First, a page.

It being 1:30 p.m., the House will now proceed to the consideration of private members' business as listed on today's order paper.
    The hon. parliamentary secretary will have eight minutes remaining when this matter returns before the House.

PRIVATE MEMBERS' BUSINESS

[Private Members' Business]

  (1330)  

[Translation]

Criminal Code

    The House resumed from May 31 consideration of the motion that Bill C-444, An Act to amend the Criminal Code (personating peace officer or public officer), be read the third time and passed.
    Mr. Speaker, I want to begin by saying that I am very pleased to be able to speak to this bill. I will explain why in my speech. I also want to thank the hon. member for Red Deer for introducing this bill. I worked with him on the Standing Committee on Public Accounts, and I know that he is a hard-working member of Parliament. I am very pleased to support his bill.
    A very serious incident prompted this bill. The incident received a lot of media coverage and, obviously, led to legislative action. There could also be other situations in which incidents like this could occur. Sometimes, we do not hear about them, and that is why I want to support this bill.
    In the end, this bill will improve an aspect of the Criminal Code. Under this bill, personating a peace officer or public officer for the purpose of facilitating another offence will be considered an aggravating circumstance.
    The crime committed in the incident in Red Deer was sexual assault. The offender personated a police officer, which created circumstances that facilitated his crime.
    I am very happy to support the bill introduced by my colleague from Red Deer because this could happen to anyone and we are hearing about it more and more.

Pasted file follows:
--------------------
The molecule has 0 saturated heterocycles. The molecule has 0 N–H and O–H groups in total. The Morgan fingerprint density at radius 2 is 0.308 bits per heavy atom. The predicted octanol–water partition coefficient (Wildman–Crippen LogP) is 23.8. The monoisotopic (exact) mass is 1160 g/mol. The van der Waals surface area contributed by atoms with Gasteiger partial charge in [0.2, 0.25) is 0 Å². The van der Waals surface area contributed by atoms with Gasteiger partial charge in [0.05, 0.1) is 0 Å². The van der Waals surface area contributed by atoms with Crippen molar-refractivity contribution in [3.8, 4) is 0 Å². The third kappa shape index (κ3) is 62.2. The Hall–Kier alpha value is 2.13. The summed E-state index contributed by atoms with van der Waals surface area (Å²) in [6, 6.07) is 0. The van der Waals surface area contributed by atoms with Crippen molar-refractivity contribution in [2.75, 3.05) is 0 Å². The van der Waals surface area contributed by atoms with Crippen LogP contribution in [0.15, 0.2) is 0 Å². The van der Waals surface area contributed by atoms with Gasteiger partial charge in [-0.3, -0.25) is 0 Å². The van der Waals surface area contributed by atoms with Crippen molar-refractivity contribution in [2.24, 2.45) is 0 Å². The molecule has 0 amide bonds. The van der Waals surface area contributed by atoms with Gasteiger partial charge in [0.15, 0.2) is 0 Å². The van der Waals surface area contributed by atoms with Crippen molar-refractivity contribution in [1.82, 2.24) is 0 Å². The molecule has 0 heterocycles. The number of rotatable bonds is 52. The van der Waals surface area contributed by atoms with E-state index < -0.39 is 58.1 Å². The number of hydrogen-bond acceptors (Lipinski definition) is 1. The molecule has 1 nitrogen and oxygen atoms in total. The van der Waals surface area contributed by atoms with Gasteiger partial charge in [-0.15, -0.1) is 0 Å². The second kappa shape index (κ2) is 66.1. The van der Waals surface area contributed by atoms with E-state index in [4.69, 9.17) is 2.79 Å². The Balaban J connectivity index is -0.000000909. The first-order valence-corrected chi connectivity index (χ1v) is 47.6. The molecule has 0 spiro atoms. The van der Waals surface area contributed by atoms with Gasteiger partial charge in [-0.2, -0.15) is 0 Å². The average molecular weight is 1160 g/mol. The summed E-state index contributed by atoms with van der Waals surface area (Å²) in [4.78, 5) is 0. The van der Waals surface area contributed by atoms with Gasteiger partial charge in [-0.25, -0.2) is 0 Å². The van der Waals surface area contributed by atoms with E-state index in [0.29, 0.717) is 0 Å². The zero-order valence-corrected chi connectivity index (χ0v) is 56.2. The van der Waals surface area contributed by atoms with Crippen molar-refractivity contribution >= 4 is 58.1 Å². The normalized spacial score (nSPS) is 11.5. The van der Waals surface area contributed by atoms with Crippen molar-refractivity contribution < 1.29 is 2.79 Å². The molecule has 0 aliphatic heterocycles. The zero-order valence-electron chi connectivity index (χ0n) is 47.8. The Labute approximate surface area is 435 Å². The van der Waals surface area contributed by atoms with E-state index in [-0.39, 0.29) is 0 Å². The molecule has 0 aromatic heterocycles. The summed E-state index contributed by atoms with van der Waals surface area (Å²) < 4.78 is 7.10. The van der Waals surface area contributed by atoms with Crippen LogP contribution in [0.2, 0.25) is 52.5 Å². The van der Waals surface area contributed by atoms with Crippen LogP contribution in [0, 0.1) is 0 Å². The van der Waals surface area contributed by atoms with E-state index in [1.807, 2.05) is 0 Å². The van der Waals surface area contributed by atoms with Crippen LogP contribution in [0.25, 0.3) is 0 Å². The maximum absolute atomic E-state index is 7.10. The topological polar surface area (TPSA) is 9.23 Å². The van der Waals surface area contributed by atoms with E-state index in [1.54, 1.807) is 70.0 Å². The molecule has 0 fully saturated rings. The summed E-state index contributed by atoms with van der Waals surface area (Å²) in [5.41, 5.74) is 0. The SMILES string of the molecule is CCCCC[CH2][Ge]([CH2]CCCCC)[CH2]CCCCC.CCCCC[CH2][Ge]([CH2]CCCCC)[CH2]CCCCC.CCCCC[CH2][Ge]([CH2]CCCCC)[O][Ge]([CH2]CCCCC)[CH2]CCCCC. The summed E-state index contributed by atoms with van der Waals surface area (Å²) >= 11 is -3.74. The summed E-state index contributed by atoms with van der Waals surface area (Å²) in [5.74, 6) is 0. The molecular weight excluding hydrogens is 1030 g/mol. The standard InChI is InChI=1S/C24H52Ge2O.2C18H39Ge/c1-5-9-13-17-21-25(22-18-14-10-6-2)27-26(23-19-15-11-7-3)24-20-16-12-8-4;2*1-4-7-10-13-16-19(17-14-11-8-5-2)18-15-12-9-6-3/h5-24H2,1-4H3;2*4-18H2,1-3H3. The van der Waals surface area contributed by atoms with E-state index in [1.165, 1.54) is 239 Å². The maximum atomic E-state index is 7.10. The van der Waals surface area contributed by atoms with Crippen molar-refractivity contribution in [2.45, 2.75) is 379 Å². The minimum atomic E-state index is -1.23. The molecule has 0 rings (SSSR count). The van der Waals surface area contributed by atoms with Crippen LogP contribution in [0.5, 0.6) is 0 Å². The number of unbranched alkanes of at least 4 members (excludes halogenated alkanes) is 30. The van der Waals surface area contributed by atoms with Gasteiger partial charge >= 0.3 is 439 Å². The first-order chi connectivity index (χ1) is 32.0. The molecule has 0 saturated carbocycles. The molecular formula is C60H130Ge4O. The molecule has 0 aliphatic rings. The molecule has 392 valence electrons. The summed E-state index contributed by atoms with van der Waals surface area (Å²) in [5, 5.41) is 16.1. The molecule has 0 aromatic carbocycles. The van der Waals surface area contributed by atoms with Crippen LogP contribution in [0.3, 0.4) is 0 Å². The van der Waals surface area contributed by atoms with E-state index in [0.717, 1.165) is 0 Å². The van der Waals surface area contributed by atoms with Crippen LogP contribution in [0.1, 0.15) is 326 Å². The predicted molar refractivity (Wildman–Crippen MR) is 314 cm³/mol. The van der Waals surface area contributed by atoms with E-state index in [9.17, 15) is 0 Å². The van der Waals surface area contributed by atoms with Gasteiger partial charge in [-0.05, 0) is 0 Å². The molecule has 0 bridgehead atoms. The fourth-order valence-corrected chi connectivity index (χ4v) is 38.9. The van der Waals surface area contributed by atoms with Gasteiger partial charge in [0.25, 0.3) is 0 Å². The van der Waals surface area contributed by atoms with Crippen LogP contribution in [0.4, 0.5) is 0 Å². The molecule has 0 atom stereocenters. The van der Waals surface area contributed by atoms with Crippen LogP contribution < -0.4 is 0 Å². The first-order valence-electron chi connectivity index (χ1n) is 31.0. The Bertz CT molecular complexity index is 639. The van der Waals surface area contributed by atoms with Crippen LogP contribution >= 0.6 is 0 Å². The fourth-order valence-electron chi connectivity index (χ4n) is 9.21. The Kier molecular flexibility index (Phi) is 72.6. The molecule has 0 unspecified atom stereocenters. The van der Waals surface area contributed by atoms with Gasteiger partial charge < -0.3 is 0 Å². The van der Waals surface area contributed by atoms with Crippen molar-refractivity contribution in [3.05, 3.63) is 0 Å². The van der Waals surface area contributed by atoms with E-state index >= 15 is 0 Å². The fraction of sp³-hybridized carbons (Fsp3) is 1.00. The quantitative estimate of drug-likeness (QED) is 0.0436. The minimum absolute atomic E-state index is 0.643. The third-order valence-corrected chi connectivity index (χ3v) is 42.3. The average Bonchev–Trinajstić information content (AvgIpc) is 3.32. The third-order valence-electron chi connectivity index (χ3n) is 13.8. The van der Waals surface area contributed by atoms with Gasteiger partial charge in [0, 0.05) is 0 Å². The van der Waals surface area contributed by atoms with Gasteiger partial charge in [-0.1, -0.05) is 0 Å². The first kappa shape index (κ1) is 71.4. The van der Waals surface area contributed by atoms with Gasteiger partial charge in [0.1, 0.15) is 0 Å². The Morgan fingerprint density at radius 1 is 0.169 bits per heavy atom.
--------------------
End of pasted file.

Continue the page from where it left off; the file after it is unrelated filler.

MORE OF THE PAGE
I participated in two seniors' forums in Chambly. These forums are usually held every year in September and bring together various regional organizations to talk about issues that affect seniors. Many of the organizations talk about seniors' safety. Every year, hard-working and highly respected members of our local police force come and talk to us about how seniors are vulnerable to certain things, sometimes even to their own families.
    As an MP and as a young person, a son and grandson, being aware of these issues enables me to understand all of the things that can happen.
    The police officer talked about personation of public officers. This is getting to be a big problem because seniors are getting more and more calls from people pretending to be police officers. These people are asking for information and all kinds of things so they can commit fraud, theft and anything else they think they can get away with.
    This is getting more dangerous in a day and age when information is more freely available than ever before. We are happy that information is so readily available, but we also have to be more careful and vigilant.
    We are very happy to be updating the Criminal Code to deter criminals from engaging in personation. At least now, when a person—a senior, as in my example—answers the phone or physically sees someone pretending to be a police officer or a public officer, that person will know whether that is the case or not.
    I would like to step back for a moment because this is an interesting topic. Yesterday, during debate on a time allocation motion, the Minister of Justice talked about how the NDP does not support victims or bills aimed at punishing criminals and protecting victims. This bill is a perfect example of how untrue that is. I will explain why.
    I think we can say that we are very pleased that there is no minimum sentence set out in this bill. To date, the NDP has, as a matter of principle, opposed bills that propose minimum sentences because that is a drastic way of meting out justice. It shows a lack of respect for the justice system, as well as for the judges and the discretion to which they are entitled and should apply. We are very pleased that there is no minimum sentence proposed in this bill. We understand that we are talking about aggravating circumstances that facilitate the crime committed, in this case, personation.

  (1335)  

    Before speaking to this bill, I took the opportunity to look at the work done in committee by all its members, who agreed to this bill without amendment. The process was very quick.
    However, in addition to the fact that the process was quick, it also went well. Witnesses were heard, and there were some good discussions. I even read testimony from the member for Red Deer, who seemed very pleased with how the process played out.